to implement the policy. The third phase is the implementation of the action plan, including outlined vital steps that must be taken to carry out the plan. This stage is the most important because the Committee can seize this opportunity to educate the public about obesity through multi-media platforms, notifying proper authorities such as federal government representatives and requesting action. Offering open communication with the public and government officials paves the way for positive reception on the issue. The implementation stage is also the most difficult because it requires a constant, positive, and open communication with all parties involved in the policy development process in addition to keeping actions positive, constructive, and tactful to gain support. The last phase involves the monitoring and evaluation of policy progress. The Committee monitors and evaluates progress made this far with the goal of identifying positive changes and areas of improvement. Identifying these areas of change is
POLICY POSITION: CHILDHOOD OBESITY PREVENTION 4 critical because it influences the outcome. Public education, awareness, and support are the goals here; therefore, it is crucial to follow these changes and take action when necessary. The Need for Policy Development Obesity is threatening future generations of the United States citizens with one-third of children in the nation suffering from obesity increasing health care spending to about $150 billion per year. Obesity is significantly a public matter of concern, one that needs immediate action. According to National Conference of State Legislature (2014), 17 percent of youth from ages two to 17 are obese, and the figure has nearly tripled in the past 30 years. The total number of both overweight and obese children and adolescents in the nation is 31.7 percent. The high percentage rate puts a strain on health care thus, increasing costs because of high spending on chronic diseases associated with obesity. Health care spending on obesity is about $150 billion every year as mentioned previously; taxpayers fund about half of these costs and about $60 billion comes from Medicare and Medicaid programs. Obesity also poses a threat to national security affecting 25 percent of applicants. Obesity is the number one reason for military services disqualifying factor, and much attention to this matter is necessary for the future of our national security. Stakeholders and Interest Groups The key stakeholders and interest groups involved in health care policy generation include the government, health professionals, food industry, employers, and ordinary individuals. The government allocates tax dollars and is a major contributor to Medicare and Medicaid thus making them one major stakeholder to the childhood obesity epidemic. The majority of children who are overweight will likely grow up and experience more health-related issues compared to healthy children. The government is the biggest stakeholder and contributor to medical funds and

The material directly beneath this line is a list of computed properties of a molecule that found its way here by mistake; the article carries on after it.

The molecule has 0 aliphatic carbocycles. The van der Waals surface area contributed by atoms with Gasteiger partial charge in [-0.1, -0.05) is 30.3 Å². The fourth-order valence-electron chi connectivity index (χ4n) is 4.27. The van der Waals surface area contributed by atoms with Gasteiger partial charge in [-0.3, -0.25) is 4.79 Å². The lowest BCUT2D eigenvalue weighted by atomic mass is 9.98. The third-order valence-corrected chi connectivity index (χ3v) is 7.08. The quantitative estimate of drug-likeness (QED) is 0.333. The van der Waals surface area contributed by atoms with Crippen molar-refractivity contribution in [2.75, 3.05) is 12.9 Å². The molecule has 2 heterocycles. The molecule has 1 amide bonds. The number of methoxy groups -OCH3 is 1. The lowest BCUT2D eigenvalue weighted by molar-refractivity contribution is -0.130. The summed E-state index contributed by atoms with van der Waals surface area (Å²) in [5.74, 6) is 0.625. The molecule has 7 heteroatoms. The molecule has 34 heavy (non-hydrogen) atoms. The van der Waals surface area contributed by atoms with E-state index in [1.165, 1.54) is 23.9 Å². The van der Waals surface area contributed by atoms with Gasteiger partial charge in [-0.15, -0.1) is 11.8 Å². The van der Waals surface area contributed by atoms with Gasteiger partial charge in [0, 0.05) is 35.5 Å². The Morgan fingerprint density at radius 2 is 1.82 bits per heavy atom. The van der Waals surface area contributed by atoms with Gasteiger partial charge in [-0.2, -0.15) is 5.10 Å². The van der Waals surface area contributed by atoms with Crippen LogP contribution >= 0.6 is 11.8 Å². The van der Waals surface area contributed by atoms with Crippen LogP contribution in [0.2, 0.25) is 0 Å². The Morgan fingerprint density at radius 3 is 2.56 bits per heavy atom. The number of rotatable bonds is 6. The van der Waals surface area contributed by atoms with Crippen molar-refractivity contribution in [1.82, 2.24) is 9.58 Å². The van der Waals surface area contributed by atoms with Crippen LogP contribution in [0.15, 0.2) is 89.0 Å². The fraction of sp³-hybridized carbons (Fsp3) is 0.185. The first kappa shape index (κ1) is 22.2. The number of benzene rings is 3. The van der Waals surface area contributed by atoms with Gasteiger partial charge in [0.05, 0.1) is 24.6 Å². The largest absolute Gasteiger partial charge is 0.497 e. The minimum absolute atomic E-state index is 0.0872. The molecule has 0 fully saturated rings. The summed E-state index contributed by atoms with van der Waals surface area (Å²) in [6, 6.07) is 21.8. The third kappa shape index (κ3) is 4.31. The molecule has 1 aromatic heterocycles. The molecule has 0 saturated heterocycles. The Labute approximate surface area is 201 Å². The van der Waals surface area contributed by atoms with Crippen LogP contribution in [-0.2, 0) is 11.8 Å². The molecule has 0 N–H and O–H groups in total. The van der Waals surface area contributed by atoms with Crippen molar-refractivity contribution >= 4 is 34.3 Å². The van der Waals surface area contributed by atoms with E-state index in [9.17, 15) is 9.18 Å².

POLICY POSITION: CHILDHOOD OBESITY PREVENTION 5 can assist to reduce childhood obesity by state and federal regulations. These rules would create
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- Fall '14
- Childhood obesity, childhood obesity prevention